Personal Genetics Education Project

Upcoming Events

April 26, 2014

Program at Mary Institute and Saint Louis Country Day School

pgEd director, Ting Wu, will be heading to Missouri to talk about our mission for raising awareness on personal genetics as a panelist in a program at Mary Institute and Saint Louis Country Day School (MICDS). Ting will be joined by Flora Lichtman, a science journalist, formerly of NPR’s Science Friday and whose work has appeared in the The New York Times, Popular Science and The Atlantic.

Date: April 26, 2014
Venue: MICDS
Saint Louis, MO, United States

May 13, 2014

Congressional Briefing

Personal genetics:

Scientific advances and accelerating public awareness

A congressional briefing
Sponsored by the Office of the Honorable Louise M. Slaughter, House of Representatives
Organized by the Personal Genetics Education Project (pgEd), Harvard Medical School

Focusing on raising public awareness of personal genetics, this briefing will consist of three parts. We will begin by highlighting exciting developments in the fields of genetics, personalized medicine, and genetic engineering (no background in genetics necessary), describing how they are transforming health and reproductive medicine, law, business, sports, and employment. This introduction will also tackle ethical and social issues related to genetic technologies. The briefing will then illustrate the strategies that pgEd has found especially effective in reaching the public. Finally, drawing from the knowledge of Congressional members and staffers about their constituencies, the briefing will address how best to coordinate efforts for accelerating public awareness. Experts who will facilitate discussions include:

  • Genetics:
    George Church, Professor, Harvard Medical School and MIT; Director of the NIH Center of Excellence in Genomic Science; Director of the Personal Genome Project
    Heidi Rehm, Chief Laboratory Director, Partners Healthcare Laboratory for Molecular Medicine; Associate Professor of Pathology, Brigham and Women’s Hospital and Harvard Medical School
    Jeff Schloss, Director, Division of Genome Sciences, NIH/NHGRI
    Ting Wu, Professor, Harvard Medical School; Director, Personal Genetics Education Project
  • Education: Michael Dougherty, Director of Education, American Society of Human Genetics
  • Community and youth engagement: Enrique Legaspi, Chief of Staff,’s Foundation, Boyle Heights
  • Faith-based efforts: Amy Wilstermann, Associate Professor, Calvin College
  • Entertainment: Ann Merchant, Deputy Executive Director for Communications, The National Academies, The Science and Entertainment Exchange
  • Gaming, Map-Ed.orgCarlos Olguin, Head of Bio/Nano/Programmable Matter Group, Autodesk Research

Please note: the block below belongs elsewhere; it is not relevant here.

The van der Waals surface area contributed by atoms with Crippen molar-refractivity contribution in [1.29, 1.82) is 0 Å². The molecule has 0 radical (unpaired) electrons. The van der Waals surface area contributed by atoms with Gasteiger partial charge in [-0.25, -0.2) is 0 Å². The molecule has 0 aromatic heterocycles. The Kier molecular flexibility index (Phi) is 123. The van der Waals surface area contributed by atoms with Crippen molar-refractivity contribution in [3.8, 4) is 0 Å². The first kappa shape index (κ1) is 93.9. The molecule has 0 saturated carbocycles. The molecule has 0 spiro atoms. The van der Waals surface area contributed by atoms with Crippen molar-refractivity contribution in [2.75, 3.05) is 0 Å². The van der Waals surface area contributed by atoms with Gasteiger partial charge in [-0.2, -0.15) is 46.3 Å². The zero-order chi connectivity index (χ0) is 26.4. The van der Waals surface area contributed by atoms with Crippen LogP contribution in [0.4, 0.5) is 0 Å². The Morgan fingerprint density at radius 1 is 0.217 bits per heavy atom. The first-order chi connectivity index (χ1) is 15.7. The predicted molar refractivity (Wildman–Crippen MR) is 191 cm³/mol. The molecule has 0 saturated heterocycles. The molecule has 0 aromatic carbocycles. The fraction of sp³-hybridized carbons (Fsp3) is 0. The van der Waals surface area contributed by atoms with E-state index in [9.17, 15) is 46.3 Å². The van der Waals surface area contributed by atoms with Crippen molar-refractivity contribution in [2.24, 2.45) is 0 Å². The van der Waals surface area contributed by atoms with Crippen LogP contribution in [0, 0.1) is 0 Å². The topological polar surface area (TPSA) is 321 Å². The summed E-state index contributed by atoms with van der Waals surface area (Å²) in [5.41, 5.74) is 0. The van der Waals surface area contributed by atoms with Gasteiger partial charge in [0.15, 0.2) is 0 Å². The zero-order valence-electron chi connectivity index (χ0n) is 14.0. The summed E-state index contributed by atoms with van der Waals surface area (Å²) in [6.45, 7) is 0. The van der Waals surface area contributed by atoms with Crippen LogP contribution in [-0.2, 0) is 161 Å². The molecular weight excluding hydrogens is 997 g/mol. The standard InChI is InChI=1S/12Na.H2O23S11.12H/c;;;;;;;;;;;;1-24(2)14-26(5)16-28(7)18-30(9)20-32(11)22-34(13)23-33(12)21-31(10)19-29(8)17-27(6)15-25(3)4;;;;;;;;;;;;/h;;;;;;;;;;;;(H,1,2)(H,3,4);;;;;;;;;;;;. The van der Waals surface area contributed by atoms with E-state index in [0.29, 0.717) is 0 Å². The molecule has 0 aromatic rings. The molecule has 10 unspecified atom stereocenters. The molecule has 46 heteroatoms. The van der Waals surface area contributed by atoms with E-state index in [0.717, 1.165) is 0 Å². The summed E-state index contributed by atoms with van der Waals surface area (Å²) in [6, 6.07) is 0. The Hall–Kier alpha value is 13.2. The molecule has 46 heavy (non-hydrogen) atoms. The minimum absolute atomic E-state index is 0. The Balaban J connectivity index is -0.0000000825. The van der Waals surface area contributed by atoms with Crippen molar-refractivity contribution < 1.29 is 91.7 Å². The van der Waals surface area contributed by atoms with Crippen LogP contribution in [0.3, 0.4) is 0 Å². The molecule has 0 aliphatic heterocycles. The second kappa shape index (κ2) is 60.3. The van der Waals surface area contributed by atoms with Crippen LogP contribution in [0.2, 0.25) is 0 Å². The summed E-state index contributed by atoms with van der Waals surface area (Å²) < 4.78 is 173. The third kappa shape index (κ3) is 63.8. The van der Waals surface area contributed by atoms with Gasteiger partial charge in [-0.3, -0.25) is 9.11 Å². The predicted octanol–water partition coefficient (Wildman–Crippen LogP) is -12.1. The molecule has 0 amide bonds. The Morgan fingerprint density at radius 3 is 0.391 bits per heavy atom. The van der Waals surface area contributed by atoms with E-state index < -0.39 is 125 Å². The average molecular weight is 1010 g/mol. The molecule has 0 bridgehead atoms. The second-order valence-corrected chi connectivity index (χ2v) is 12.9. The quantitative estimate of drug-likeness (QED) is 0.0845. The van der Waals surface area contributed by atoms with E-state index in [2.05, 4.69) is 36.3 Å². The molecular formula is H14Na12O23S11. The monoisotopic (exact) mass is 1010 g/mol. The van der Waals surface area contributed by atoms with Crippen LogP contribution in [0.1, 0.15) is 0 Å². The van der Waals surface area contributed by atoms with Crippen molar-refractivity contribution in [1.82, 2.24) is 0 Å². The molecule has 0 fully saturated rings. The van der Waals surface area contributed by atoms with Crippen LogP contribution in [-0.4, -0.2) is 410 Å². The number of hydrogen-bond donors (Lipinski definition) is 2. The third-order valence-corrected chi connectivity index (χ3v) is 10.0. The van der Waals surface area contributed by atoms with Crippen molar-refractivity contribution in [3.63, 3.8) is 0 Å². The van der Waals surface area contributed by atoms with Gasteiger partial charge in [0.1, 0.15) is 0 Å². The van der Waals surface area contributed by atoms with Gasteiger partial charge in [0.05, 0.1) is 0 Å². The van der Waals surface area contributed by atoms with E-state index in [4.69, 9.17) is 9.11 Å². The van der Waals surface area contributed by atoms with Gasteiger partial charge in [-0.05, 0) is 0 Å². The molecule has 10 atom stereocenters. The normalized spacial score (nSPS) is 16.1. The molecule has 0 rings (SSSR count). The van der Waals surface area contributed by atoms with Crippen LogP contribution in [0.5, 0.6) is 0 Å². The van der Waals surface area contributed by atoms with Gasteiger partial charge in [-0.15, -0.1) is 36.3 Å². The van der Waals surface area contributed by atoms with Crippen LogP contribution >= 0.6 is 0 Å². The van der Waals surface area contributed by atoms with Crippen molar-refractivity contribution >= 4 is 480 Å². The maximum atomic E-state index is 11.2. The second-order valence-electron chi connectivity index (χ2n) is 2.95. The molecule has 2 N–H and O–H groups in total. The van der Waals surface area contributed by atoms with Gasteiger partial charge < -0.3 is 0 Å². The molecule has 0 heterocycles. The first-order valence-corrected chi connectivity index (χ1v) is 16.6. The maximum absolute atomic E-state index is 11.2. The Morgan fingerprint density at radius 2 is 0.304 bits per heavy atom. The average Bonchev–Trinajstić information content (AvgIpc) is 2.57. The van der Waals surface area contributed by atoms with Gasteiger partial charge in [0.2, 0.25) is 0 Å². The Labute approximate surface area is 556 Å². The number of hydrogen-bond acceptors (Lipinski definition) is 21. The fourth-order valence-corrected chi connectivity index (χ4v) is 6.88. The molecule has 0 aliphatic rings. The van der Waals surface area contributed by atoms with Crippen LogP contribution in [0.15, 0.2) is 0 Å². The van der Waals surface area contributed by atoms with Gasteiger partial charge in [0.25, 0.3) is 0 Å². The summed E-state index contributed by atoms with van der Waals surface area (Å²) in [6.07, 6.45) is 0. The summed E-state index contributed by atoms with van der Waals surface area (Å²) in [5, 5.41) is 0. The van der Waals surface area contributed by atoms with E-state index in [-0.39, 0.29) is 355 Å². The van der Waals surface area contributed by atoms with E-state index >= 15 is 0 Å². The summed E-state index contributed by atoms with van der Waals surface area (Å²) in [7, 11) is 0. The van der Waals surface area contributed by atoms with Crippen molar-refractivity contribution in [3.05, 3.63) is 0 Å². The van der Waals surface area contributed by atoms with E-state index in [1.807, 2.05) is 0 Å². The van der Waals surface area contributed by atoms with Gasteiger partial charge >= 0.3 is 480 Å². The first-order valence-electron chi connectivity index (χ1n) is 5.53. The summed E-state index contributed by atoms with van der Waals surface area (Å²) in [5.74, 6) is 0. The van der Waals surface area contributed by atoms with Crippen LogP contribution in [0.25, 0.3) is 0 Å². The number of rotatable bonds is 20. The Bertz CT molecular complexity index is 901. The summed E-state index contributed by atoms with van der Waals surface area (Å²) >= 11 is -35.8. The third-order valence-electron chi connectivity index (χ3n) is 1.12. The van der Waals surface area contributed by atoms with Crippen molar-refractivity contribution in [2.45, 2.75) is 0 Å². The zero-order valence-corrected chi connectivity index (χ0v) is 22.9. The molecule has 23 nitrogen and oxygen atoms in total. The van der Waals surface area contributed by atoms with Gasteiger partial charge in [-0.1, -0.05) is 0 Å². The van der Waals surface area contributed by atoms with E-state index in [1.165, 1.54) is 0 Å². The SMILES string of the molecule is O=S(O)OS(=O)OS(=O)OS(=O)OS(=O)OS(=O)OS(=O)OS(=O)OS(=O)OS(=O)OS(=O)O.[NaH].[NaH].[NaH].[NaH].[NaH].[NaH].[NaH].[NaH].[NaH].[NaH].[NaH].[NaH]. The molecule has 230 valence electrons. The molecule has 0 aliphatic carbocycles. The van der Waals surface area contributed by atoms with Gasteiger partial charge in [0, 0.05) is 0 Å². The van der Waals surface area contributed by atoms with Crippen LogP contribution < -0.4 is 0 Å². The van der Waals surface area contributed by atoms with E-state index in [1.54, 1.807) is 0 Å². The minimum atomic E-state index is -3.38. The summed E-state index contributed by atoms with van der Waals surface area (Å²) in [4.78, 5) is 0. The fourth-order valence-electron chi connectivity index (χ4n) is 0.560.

Why: A safe and fair integration of genetics into society will require an informed public, one in which all individuals are aware of the benefits and implications of personal genetics. As the field of genetics is advancing at an unprecedented speed, the need to accelerate awareness is clear.

For further information, contact Marnie Gelbart at (617) 432-1797 or

Start: May 13, 2014 12:30 pm
End: May 13, 2014 2:00 pm
Venue: Rayburn House Office Building, The Gold Room, Room 2168
Phone: 617-432-1797
Washington, DC

July 29, 2014 – July 31, 2014

Professional Development Summer Institute

July 29-31, 2014; 9:00-3:30

Boston, MA

Earn 18 PDPs for the three-day session

Cost: $50 (scholarships available)

Personal Genetics in the High School Classroom: Ethical, Legal and Social Issues

This three-day training for teachers will be an introduction to personal genetics and its impact on society. A wave of personal genetic information is coming – how can we prepare students to make informed choices for themselves and for society as a whole? This training will have two tracks; though both will explore ethical and social issues, one track will delve more deeply into the scientific concepts and be most appropriate for science teachers, while the other will focus on historical events and social issues, and be more appropriate for social studies and English teachers. Several sessions will be in the larger group.

Current high school students are among the first generation that will have unprecedented access to information about their DNA, as genome sequencing and genetic testing become cheaper and more available.  We create interactive lessons that engage students in discussions about the potential risks and benefits of knowing more about your DNA, as well as ways in which they could be impacted. Our goal is to combine accurate scientific content with the real-world impact on people and the choices they may face.

Through workshop-style sessions, we will look at the hopes, realities and controversies in personal genetics. Lessons we will explore include: An Introduction to Personal Genetics, Genetics, Jobs & Your Rights, Genetics and Reproduction, DNA, Crime and Law Enforcement, as well as several others. The training will also include a session by a professor of social work who will address strategies for discussing personal and sometimes upsetting topics with students who may be personally affected by these issues.

Topics to be covered: Advances in personal genetics, the intersection of athletics and genetics, genetics and aggression/complex human behavior, reproductive genetics, low cost genetic testing, the history of eugenics and future of genetics, crime and DNA, and critical thinking as it applies to assessing genetic risk factors.

Content Area: Biology, Social Studies, Health, Genetics, Law and Bioethics; grades 8 – 12


To register, click here. For more information  email Lauren Tomaselli at, or call (617) 432-1797.


Start: July 29, 2014 9:00 am
End: July 31, 2014 3:30 pm
Venue: Harvard Medical School
Phone: (617)432-1797
77 Avenue Louis Pasteur, Boston, MA, 02115, United States
Cost: $50